creates a Normal Shock there. – [Destin] It’s because
this particular bullet is so close to the speed of sound. – It reaches a transsonic speed, which is point eight to one point two. So even if it’s not
supersonic at this point, at some point on the surface
it will become Supersonic. – [Destin] That’s cool. Thank you. (laughs) That’s really cool. Thank you for explaining that. After this we decided to
move closer to the mirror, so we could see what the muzzle blast (gunshot) from the weapon itself look like. (sound waves) After that we moved the
muzzle back about a foot so we could see that transition period (gunshot) where that bullet pierces
through the blast itself. What’s even more impressive is each one of those
tiny grains of propellant had that visible shock wave you could see associated with it. (sound waves) One more thing real quick,
we took video of revolver. It literally leaks shock
waves out of the side. But before I show you that I want to say thank to the
sponsor which is Audible. Audible has been a partner for
“Smarter Every Day” forever, and I’m very grateful because
I enjoy getting smarter by listening to books as I drive. This is like the perfect
Brand match for me. It helps me get smarter everyday. You can get free book by
going to or text in the word “smarter” to 500 500. I’ve a special book to recommend today. It’s called “THEM, Why we hate
each other and how to heal,” and it’s by Senator Ben Sasse. I steer really far away
from politics at all times, but this is not a political book. It’s about the things that are
eroding away at our culture. Things like loneliness and the importance of your
family support structure, and how we need a scape goat; and sometimes we get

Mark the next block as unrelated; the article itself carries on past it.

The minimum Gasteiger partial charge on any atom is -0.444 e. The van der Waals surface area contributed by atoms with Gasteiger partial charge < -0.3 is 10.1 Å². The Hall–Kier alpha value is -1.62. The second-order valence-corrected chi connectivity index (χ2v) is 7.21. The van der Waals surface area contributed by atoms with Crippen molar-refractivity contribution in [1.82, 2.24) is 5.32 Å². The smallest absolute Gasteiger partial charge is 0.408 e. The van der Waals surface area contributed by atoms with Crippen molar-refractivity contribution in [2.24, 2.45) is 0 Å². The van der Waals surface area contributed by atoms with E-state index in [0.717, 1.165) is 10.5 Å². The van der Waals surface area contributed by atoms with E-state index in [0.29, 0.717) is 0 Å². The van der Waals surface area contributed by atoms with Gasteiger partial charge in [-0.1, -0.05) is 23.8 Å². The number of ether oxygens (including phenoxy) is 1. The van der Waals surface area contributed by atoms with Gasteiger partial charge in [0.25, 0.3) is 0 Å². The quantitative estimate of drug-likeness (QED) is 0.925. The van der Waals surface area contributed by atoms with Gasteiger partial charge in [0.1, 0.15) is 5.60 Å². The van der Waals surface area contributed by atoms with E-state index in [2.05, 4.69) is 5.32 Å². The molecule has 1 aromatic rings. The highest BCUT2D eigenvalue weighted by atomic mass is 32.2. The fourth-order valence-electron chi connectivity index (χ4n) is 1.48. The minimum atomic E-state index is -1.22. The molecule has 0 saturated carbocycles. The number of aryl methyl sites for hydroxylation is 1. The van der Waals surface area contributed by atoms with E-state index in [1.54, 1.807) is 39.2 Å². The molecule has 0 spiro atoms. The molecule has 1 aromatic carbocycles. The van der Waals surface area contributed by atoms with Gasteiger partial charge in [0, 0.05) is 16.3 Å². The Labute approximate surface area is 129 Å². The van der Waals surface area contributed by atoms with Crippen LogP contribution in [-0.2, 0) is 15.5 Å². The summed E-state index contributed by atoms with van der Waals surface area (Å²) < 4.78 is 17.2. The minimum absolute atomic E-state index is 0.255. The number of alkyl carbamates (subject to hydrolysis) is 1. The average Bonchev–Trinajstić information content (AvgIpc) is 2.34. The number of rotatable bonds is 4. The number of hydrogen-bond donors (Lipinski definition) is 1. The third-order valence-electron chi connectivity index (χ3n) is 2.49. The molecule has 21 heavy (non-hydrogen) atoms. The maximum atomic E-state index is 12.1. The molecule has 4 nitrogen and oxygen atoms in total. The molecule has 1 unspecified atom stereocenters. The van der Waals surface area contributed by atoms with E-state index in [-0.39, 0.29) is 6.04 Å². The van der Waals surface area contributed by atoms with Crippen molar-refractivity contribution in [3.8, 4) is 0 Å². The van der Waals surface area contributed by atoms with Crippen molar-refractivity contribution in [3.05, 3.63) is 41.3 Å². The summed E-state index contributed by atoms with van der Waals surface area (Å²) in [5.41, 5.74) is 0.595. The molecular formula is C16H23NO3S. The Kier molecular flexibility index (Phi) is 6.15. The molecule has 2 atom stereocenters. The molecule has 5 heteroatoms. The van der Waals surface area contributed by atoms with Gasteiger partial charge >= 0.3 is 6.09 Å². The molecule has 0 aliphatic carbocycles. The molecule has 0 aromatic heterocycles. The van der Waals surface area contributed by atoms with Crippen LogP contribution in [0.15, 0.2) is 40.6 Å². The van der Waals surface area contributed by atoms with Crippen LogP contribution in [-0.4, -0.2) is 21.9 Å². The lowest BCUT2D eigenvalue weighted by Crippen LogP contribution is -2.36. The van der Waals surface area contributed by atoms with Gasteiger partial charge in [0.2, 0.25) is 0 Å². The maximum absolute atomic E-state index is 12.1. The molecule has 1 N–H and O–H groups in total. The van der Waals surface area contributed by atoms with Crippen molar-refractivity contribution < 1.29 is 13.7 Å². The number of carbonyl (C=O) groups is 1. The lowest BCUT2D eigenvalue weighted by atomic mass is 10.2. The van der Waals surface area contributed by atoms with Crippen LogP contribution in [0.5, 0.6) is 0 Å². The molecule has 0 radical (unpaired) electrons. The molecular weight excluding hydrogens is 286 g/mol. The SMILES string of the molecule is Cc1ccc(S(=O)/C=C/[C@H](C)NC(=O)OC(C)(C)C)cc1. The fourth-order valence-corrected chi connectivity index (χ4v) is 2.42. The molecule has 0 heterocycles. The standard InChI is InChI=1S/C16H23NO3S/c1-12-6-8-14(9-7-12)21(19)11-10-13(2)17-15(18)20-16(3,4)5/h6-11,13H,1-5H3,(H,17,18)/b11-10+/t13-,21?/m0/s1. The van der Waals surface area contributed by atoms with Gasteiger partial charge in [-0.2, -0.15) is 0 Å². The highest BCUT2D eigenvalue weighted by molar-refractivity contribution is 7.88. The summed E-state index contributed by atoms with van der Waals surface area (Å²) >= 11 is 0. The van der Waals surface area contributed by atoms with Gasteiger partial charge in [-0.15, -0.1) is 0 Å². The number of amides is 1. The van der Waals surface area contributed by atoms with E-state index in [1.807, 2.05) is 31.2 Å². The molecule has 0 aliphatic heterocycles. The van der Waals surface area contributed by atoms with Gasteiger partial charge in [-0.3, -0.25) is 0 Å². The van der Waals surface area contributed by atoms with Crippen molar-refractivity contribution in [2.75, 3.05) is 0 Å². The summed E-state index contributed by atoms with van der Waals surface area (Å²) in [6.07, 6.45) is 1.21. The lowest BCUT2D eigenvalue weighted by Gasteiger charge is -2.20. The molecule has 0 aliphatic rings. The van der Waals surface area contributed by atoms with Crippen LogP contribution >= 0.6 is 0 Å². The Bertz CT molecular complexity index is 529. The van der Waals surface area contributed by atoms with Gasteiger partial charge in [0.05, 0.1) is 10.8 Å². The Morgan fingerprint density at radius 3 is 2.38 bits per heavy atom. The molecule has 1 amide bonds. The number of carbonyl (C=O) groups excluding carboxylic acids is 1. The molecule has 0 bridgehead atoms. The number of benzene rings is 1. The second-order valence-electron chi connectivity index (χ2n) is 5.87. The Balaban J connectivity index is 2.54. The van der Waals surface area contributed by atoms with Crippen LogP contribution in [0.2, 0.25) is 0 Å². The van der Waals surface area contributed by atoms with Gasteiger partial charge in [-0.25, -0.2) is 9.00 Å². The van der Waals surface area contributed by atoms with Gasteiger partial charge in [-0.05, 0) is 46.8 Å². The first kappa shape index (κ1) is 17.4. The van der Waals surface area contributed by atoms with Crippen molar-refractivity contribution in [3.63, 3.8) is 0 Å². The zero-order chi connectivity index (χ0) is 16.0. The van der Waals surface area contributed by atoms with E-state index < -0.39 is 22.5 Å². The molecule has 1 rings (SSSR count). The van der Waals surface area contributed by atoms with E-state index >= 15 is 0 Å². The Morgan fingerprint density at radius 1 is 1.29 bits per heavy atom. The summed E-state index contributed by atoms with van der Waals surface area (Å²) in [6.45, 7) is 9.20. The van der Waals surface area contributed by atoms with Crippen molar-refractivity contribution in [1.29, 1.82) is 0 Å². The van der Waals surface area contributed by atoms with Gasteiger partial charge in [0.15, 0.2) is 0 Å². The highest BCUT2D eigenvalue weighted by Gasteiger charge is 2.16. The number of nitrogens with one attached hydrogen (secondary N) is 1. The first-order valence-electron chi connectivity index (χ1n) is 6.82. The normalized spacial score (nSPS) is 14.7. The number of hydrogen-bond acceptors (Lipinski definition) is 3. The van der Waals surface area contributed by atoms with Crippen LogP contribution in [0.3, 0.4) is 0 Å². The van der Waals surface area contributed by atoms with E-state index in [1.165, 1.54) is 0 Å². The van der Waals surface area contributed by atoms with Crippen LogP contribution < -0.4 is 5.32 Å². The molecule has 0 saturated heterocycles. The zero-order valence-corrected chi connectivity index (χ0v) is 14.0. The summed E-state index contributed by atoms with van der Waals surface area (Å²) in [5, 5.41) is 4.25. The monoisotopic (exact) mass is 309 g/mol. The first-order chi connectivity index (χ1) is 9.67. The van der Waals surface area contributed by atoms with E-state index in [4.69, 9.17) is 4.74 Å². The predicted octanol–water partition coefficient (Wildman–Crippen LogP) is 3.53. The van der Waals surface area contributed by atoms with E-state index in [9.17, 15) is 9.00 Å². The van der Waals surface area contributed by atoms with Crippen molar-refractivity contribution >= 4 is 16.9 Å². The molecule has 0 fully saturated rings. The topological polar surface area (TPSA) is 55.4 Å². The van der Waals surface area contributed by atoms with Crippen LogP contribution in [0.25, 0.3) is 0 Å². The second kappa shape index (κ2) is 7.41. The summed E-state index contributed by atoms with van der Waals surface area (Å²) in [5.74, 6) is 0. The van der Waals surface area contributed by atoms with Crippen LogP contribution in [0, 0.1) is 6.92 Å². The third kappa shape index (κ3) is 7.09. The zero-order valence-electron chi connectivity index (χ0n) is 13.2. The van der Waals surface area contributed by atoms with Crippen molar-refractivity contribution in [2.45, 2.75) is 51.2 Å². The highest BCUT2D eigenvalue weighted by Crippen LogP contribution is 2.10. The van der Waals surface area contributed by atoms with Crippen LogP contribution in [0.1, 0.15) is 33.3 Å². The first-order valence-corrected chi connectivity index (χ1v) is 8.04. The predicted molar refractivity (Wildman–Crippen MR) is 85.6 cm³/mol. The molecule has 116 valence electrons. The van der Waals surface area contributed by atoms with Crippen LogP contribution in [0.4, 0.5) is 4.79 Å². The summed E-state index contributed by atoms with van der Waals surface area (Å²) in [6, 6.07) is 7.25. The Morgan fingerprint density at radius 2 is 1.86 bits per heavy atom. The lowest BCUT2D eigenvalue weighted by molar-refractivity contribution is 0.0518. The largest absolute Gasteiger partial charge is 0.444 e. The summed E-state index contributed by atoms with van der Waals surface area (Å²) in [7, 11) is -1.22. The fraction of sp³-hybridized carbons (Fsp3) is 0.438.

angry at other people. when the problem is things
that we are doing in own life. It’s a really good book. So I highly recommend it. I’m not quite done with
it, but up to this point it seems to be apolitical. So check that out. “THEM, why we hate each
other and how to heal.” You ca get that by going
to or texting the word “smarter” to 500 500. It’s about how we can improve ourselves by working on our communities around us. I really like it, and now definitive scientific proof of why your hands should never
leave the grip of a revolver. One.
(gunshot) (sound waves) One.
(gunshot) – Weapons clear. – [Destin] That is the best video I’ve probably ever participated in. (sound waves) Look at that, oh my goodness. Okay, well I’ve a feeling we’re going to be doing something like this again. Can you see us stopping at this? – No. – Okay. – No way. – Yeah , so there you go. Feel free to subscribe
to “Smarter Every Day” if you’re into this kind of thing. If you’re not, I don’t know
what’s wrong with you (laughs). That’s amazing. Alright, cool, thanks.

100 thoughts on “Shockwave Shadows in Ultra Slow Motion (Bullet Schlieren) – Smarter Every Day 203

  1. I dreamt of this day, and here it is. Thank you for doing the video I hoped you would one day do, Destin. So cool 😎

  2. That subsonic bullet hadn't stabilized. Not a good choice for that ROT. Revolvers by design release pressure between the cylinder and forcing cone.

  3. Do bullets therefore experience lift (pulling force) to some degree? Should a bullet in a vacuum maintain muzzle velocity indefinitely or would there be “space effects” to influence that?

  4. Great vid! Thanks so much!

    One regret, I wish you had videoed a bullet at true subsonic, i.e. without the supersonic flow. Certainly not meant to take anything away from the video – it was simply great!